Thursday, 17 January 2002: 1:45 PM
Fast airborne formaldehyde measurements as an indicator of plume chemistry during TexAQS 2000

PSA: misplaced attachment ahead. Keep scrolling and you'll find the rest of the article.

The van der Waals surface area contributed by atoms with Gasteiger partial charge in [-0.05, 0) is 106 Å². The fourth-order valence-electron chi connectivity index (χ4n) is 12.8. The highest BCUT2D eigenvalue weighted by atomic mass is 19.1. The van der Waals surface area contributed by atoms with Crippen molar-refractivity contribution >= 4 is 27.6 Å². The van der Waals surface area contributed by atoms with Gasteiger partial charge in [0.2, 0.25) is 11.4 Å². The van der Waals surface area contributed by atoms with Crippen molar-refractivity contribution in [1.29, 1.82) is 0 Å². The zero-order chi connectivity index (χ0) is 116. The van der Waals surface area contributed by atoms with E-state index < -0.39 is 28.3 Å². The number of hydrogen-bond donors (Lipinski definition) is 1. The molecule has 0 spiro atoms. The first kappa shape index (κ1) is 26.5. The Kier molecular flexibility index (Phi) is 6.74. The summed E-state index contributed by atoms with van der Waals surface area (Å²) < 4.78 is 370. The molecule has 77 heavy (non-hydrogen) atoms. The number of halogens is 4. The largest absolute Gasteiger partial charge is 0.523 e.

Fast, high precision airborne formaldehyde (CH2O) measurements were made by TDLAS during the 2000 Texas Air Quality Study (TexAQS 2000). Measurement precisions of 300 and 100 pptv were estimated at the 2s level, for 1 and 10 second integration periods, respectively. TDLAS measurements were consistent with those of a ground based DOAS system at the La Porte site during seven overflights. Elevated concentrations of CH2O (up to 32 ppbv) produced largely by photochemistry, were measured in plumes. For individual plume transects, CH2O was well correlated with emitted species including CO and CO2, and secondary photoproducts such as O3 and HNO3. CH2O and O3 production per unit (NOY - NOX) was much higher in petrochemical plumes, due to the presence of large concentrations of highly reactive alkenes, than in power plant and urban (Houston and Dallas Ft. Worth) plumes. Good measurement-model agreement was achieved for isolated ethene and propene dominated petrochemical plumes, using observationally derived VOC emissions far higher than suggested by inventories. CH2O-acetaldehyde ratios in these plumes provided a check on the ratio of emitted ethene and propene. Measurements in the Houston Ship Channel plume of high CH2O, and O3 in excess of 200 ppbv, were also well replicated by model.